Christian RUBY is a philosopher, lecturer at ESAD-TALM, Tours site (Master level). He is a member of ADHC (association for the development of cultural history), ATEP (Tunisian association of aesthetics and poietics), of the collective Entre-Deux (Nantes, whose vocation is public art ) as well as the Observatory of the freedom of creation. He works with the FRAC Center Val-de-Loire and is a member of the Research commission of the Ministry of Culture. Among his latest works: Abécédaire des arts et de la culture, Toulouse, Éditions L’Attribut, 2015; Become a spectator? Invention and mutation of the cultural public, Toulouse, Éditions L’Attribut, 2017; « Shout, and shout! Nine notes on the cry of indignation and dissent, Brussels, La lettre volée, 2019. (www.christianruby.net). He recently published several articles in the field of art and science in Plastir. In this new original essay, he launches a cry of alert as to the socio-political drifts that lie in wait for us and enjoins us to observe them through the prism of art: “If we are willing to listen to the cries deployed in a society, you quickly realize that they are saying something about social relationships, domination and social violence. But in general, we neglect them, or we refer them to individual drive sources that should be treated. This text is set aside from these contempt for the cry, showing that it is necessary to hear and understand them. The arts also help shift perspective.”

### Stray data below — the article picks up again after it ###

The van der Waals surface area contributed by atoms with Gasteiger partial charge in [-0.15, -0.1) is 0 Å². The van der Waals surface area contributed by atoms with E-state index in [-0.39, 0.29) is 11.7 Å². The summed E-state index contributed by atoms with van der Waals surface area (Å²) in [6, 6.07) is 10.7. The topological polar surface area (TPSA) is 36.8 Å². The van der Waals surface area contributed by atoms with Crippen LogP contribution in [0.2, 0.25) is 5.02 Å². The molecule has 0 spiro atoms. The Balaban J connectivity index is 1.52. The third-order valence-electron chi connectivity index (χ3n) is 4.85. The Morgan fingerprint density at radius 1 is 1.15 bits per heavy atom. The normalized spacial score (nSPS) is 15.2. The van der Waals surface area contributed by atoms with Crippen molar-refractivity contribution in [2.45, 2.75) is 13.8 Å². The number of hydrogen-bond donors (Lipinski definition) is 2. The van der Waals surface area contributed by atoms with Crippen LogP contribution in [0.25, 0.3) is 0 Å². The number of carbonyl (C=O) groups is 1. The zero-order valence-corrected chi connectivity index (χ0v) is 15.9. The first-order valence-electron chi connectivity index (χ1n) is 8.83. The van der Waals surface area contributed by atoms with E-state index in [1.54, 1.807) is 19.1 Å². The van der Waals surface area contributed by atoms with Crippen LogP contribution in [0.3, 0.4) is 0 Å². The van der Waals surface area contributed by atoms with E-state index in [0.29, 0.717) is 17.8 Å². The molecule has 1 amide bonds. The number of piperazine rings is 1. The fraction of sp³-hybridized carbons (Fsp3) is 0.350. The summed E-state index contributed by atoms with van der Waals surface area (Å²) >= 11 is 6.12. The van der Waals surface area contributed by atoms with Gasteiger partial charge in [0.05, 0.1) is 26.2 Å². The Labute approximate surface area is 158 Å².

Mar THIERIOT, whose post-doc « Two pianos prepared ... »(Plastir 14, 03/09 to Plastir 17, 12/09) and numerous essays have been published in our review, is a French philosopher, poet and painter Brazilian whose route has been described in detail in the summary of the issue 48 of Plastir. Her present contribution touches on the teachings of wisdom, its roots and the multiplicity of paths it takes, especially among the Toltecs. The result is notions of « just » and unsuspected passages in and between the ways, readings and paths with several issues and seeds carried here and there in the depths of creation. Better than anyone, Mariana Thieriot sums up her approach and the contribution of her peers in these terms: « Following the beautiful and strong traces of René Barbier, I write wisdoms in the plural and try in this study over the years to open the field to listen to the first peoples, religious traditions, myths tales and legends … Listening to poems too, and all these ways that we are made, all these voices that speak with us and in us , sometimes well in spite of us. The invariant in this journey remains the concept of dialogue, skilfully worked to the body and to the heart by Paulo Freire in Brazil and Norman Cornett in Canada, with whom I have the joy of exchanging, but not the ease. Norman Cornett, PhD in Religious Studies, practices a « dialogic » philosophy that intertwines the fields of education and the arts. Dialogue is also the transdisciplinary tool par excellence, practiced with tenacity and plasticity by Basarab Nicolescu, Marc-Williams Debono and all the members of the CIRET, the spearhead of Philippe Meirieu’s pedagogy, the dream of Martin Luther King… Dialogue is the great risk to run, the part to be pursued to the end when we try to hoist his life to a Sapiens species Sapiens. Difficult to summarize, this study opens the ball to dialogues on the wisdoms of the world, perhaps so that the Institute of Wisdoms of the world created by René Barbier and of which I am co-founder lives if not in one place, at least in our memories. «